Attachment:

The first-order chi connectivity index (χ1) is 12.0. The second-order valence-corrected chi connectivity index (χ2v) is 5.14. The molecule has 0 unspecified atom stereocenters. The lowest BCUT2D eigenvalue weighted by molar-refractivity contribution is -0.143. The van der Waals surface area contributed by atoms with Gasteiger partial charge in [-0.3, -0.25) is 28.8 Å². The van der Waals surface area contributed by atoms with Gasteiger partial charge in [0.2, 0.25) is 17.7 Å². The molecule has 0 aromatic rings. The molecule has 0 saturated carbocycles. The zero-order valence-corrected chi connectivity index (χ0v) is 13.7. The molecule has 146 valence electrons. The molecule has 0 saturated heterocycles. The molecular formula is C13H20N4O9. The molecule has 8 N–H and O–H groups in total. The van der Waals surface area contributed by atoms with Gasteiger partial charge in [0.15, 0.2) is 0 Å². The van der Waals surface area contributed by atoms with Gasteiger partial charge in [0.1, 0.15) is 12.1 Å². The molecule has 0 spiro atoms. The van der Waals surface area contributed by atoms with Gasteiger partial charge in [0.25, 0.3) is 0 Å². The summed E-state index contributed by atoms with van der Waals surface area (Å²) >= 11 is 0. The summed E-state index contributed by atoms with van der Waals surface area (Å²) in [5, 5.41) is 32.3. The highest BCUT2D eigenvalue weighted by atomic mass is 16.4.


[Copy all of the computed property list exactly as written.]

The first-order chi connectivity index (χ1) is 12.0. The second-order valence-corrected chi connectivity index (χ2v) is 5.14. The molecule has 0 unspecified atom stereocenters. The lowest BCUT2D eigenvalue weighted by molar-refractivity contribution is -0.143. The van der Waals surface area contributed by atoms with Gasteiger partial charge in [-0.3, -0.25) is 28.8 Å². The van der Waals surface area contributed by atoms with Gasteiger partial charge in [0.2, 0.25) is 17.7 Å². The molecule has 0 aromatic rings. The molecule has 0 saturated carbocycles. The zero-order valence-corrected chi connectivity index (χ0v) is 13.7. The molecule has 146 valence electrons. The molecule has 0 saturated heterocycles. The molecular formula is C13H20N4O9. The molecule has 8 N–H and O–H groups in total. The van der Waals surface area contributed by atoms with Gasteiger partial charge in [0.15, 0.2) is 0 Å². The van der Waals surface area contributed by atoms with Gasteiger partial charge in [0.1, 0.15) is 12.1 Å². The molecule has 0 spiro atoms. The van der Waals surface area contributed by atoms with Gasteiger partial charge in [0.25, 0.3) is 0 Å². The summed E-state index contributed by atoms with van der Waals surface area (Å²) >= 11 is 0. The summed E-state index contributed by atoms with van der Waals surface area (Å²) in [5, 5.41) is 32.3. The highest BCUT2D eigenvalue weighted by atomic mass is 16.4.